A Broader Assessment Of Climate Change Science Is Needed
This column summarizes a set of conclusions that have been reached on the Climate Science weblog. Among the most significant is that the IPCC climate change assessments have been too conservative in recognizing the importance of a diverse range of human climate forcings, as identified in a 2005 National Research Council Report, as they alter regional and global climate. As a result, attempts to significantly influence regional and local-scale climate based on controlling CO2 emissions alone is an inadequate policy for this purpose.
A website, Climate Science, was launched in July 2005 to provide a more inclusive venue to communicate climate science to other scientists, the public and the media.
There are a set of conclusions that have become clearer as the peer reviewed papers and reports were discussed on this website. These are:
1. The needed focus for the study of climate change and variability is on the regional and local scales. Global and zonally-averaged climate metrics would only be important to the extent that they provide useful information on these space scales.
2. Global and zonally-averaged surface temperature trend assessments, besides having major difficulties in terms of how this metric is diagnosed and analyzed, do not provide significant information on climate change and variability on the regional and local scales.
3. Global warming is not equivalent to climate change. Significant, societally important climate change, due to both natural- and human- climate forcings, can occur without any global warming or cooling.
4. The spatial pattern of ocean heat content change is the appropriate metric to assess climate system heat changes including global warming.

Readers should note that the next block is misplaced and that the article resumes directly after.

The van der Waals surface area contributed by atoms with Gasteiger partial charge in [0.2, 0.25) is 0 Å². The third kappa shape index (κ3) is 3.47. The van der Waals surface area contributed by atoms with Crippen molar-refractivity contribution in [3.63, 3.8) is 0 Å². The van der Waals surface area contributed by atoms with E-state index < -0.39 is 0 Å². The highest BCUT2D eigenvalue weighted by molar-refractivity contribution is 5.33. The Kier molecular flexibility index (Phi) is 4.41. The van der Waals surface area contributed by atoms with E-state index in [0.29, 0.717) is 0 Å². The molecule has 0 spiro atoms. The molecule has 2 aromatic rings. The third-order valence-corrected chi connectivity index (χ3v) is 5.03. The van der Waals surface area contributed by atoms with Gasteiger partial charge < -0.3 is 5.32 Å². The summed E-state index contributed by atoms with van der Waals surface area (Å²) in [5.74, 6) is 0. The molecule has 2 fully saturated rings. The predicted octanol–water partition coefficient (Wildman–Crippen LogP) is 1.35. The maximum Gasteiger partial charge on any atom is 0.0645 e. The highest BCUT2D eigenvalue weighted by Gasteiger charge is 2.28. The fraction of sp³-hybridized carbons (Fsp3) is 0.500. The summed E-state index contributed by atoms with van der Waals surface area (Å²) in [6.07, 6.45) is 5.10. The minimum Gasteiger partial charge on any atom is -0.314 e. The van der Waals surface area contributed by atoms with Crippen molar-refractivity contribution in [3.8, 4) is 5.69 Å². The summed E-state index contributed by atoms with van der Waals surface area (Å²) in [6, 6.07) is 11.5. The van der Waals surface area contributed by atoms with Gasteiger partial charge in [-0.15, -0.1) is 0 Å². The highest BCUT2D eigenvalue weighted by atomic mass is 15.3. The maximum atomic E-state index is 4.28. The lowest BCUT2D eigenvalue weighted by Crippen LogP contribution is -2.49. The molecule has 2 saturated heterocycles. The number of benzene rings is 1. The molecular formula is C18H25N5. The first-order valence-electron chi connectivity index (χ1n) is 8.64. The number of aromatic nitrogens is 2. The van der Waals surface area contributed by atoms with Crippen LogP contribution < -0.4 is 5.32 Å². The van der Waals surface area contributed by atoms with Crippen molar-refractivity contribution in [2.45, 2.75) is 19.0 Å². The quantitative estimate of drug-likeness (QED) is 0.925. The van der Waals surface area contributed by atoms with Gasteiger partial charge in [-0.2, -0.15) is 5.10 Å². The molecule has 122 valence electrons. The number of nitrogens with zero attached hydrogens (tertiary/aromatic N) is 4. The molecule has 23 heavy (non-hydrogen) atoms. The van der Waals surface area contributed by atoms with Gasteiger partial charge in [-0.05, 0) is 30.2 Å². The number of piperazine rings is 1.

5. In terms of climate change and variability on the regional and local scale, the IPCC Reports, the CCSP Report on surface and tropospheric temperature trends, and the U.S. National Assessment have overstated the role of the radiative effect of the anthropogenic increase of CO2 relative to the role of the diversity of other human climate climate forcing on global warming, and more generally, on climate variability and change.
6. Global and regional climate models have not demonstrated skill at predicting climate change and variability on multi-decadal time scales.
7. Attempts to significantly influence regional and local-scale climate based on controlling CO2 emissions alone is an inadequate policy for this purpose.
8. A vulnerability framework, focused on regional and local societal and environmental resources of importance, is a more inclusive, useful, and scientifically robust framework to interact with policymakers, than is the focus on global multi-decadal climate predictions which are downscaled to the regional and local scales. The vulnerability paradigm permits the evaluation of the entire spectrum of risks associated with different social and environmental threats, including climate variability and change.
These conclusions are documented in a wide variety of papers as discussed on the Climate Science weblog. Each of these issues will be discussed in more depth in subsequent comments on Scitizen.